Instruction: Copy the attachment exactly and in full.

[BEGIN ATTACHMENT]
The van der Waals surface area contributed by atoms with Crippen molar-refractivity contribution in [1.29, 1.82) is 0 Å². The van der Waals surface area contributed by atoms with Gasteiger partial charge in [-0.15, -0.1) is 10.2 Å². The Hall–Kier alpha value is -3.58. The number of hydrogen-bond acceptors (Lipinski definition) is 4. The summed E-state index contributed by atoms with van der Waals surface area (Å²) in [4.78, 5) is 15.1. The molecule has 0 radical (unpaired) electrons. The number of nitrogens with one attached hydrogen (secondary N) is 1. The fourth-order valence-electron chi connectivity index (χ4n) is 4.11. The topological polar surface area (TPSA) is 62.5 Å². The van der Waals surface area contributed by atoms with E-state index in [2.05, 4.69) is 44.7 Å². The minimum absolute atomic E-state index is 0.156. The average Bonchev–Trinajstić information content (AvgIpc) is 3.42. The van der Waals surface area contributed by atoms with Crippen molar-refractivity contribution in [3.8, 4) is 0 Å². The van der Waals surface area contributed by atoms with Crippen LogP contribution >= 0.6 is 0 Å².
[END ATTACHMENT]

The van der Waals surface area contributed by atoms with Crippen molar-refractivity contribution in [1.29, 1.82) is 0 Å². The van der Waals surface area contributed by atoms with Gasteiger partial charge in [-0.15, -0.1) is 10.2 Å². The Hall–Kier alpha value is -3.58. The number of hydrogen-bond acceptors (Lipinski definition) is 4. The summed E-state index contributed by atoms with van der Waals surface area (Å²) in [4.78, 5) is 15.1. The molecule has 0 radical (unpaired) electrons. The number of nitrogens with one attached hydrogen (secondary N) is 1. The fourth-order valence-electron chi connectivity index (χ4n) is 4.11. The topological polar surface area (TPSA) is 62.5 Å². The van der Waals surface area contributed by atoms with E-state index in [2.05, 4.69) is 44.7 Å². The minimum absolute atomic E-state index is 0.156. The average Bonchev–Trinajstić information content (AvgIpc) is 3.42. The van der Waals surface area contributed by atoms with Crippen molar-refractivity contribution in [3.8, 4) is 0 Å². The van der Waals surface area contributed by atoms with Crippen LogP contribution >= 0.6 is 0 Å².